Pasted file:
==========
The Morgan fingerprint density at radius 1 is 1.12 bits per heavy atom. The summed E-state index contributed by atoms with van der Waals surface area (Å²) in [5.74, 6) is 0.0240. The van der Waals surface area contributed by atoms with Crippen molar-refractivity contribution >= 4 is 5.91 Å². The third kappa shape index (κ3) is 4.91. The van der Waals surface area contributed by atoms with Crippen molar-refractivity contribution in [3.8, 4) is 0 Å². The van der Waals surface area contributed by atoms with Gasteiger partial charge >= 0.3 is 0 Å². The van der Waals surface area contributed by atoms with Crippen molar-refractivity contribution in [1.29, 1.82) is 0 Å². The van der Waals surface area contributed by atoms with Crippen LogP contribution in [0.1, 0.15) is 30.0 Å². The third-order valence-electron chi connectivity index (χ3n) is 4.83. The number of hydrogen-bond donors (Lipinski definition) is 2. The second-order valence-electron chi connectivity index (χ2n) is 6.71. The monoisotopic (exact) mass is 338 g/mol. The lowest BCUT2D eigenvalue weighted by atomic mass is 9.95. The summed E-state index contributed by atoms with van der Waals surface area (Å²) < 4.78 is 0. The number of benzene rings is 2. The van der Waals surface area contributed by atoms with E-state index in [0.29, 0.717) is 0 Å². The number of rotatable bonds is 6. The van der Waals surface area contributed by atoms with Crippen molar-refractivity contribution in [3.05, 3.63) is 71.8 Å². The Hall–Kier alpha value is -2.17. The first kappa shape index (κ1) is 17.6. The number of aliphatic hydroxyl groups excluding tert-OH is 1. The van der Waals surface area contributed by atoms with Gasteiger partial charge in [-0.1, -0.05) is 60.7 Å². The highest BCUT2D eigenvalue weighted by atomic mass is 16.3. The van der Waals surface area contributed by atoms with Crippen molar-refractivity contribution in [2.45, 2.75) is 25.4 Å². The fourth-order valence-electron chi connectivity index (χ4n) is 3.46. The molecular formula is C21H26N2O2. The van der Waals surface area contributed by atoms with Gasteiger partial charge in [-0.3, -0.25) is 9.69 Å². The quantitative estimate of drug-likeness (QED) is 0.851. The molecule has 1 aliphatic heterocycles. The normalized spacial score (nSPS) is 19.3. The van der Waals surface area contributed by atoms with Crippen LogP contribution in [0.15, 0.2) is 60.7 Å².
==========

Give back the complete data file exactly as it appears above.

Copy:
The Morgan fingerprint density at radius 1 is 1.12 bits per heavy atom. The summed E-state index contributed by atoms with van der Waals surface area (Å²) in [5.74, 6) is 0.0240. The van der Waals surface area contributed by atoms with Crippen molar-refractivity contribution >= 4 is 5.91 Å². The third kappa shape index (κ3) is 4.91. The van der Waals surface area contributed by atoms with Crippen molar-refractivity contribution in [3.8, 4) is 0 Å². The van der Waals surface area contributed by atoms with Gasteiger partial charge >= 0.3 is 0 Å². The van der Waals surface area contributed by atoms with Crippen molar-refractivity contribution in [1.29, 1.82) is 0 Å². The van der Waals surface area contributed by atoms with Crippen LogP contribution in [0.1, 0.15) is 30.0 Å². The third-order valence-electron chi connectivity index (χ3n) is 4.83. The number of hydrogen-bond donors (Lipinski definition) is 2. The second-order valence-electron chi connectivity index (χ2n) is 6.71. The monoisotopic (exact) mass is 338 g/mol. The lowest BCUT2D eigenvalue weighted by atomic mass is 9.95. The summed E-state index contributed by atoms with van der Waals surface area (Å²) < 4.78 is 0. The number of benzene rings is 2. The van der Waals surface area contributed by atoms with E-state index in [0.29, 0.717) is 0 Å². The number of rotatable bonds is 6. The van der Waals surface area contributed by atoms with Crippen molar-refractivity contribution in [3.05, 3.63) is 71.8 Å². The Hall–Kier alpha value is -2.17. The first kappa shape index (κ1) is 17.6. The number of aliphatic hydroxyl groups excluding tert-OH is 1. The van der Waals surface area contributed by atoms with Gasteiger partial charge in [-0.1, -0.05) is 60.7 Å². The highest BCUT2D eigenvalue weighted by atomic mass is 16.3. The van der Waals surface area contributed by atoms with Crippen molar-refractivity contribution in [2.45, 2.75) is 25.4 Å². The fourth-order valence-electron chi connectivity index (χ4n) is 3.46. The molecular formula is C21H26N2O2. The van der Waals surface area contributed by atoms with Gasteiger partial charge in [-0.3, -0.25) is 9.69 Å². The quantitative estimate of drug-likeness (QED) is 0.851. The molecule has 1 aliphatic heterocycles. The normalized spacial score (nSPS) is 19.3. The van der Waals surface area contributed by atoms with Crippen LogP contribution in [0.15, 0.2) is 60.7 Å².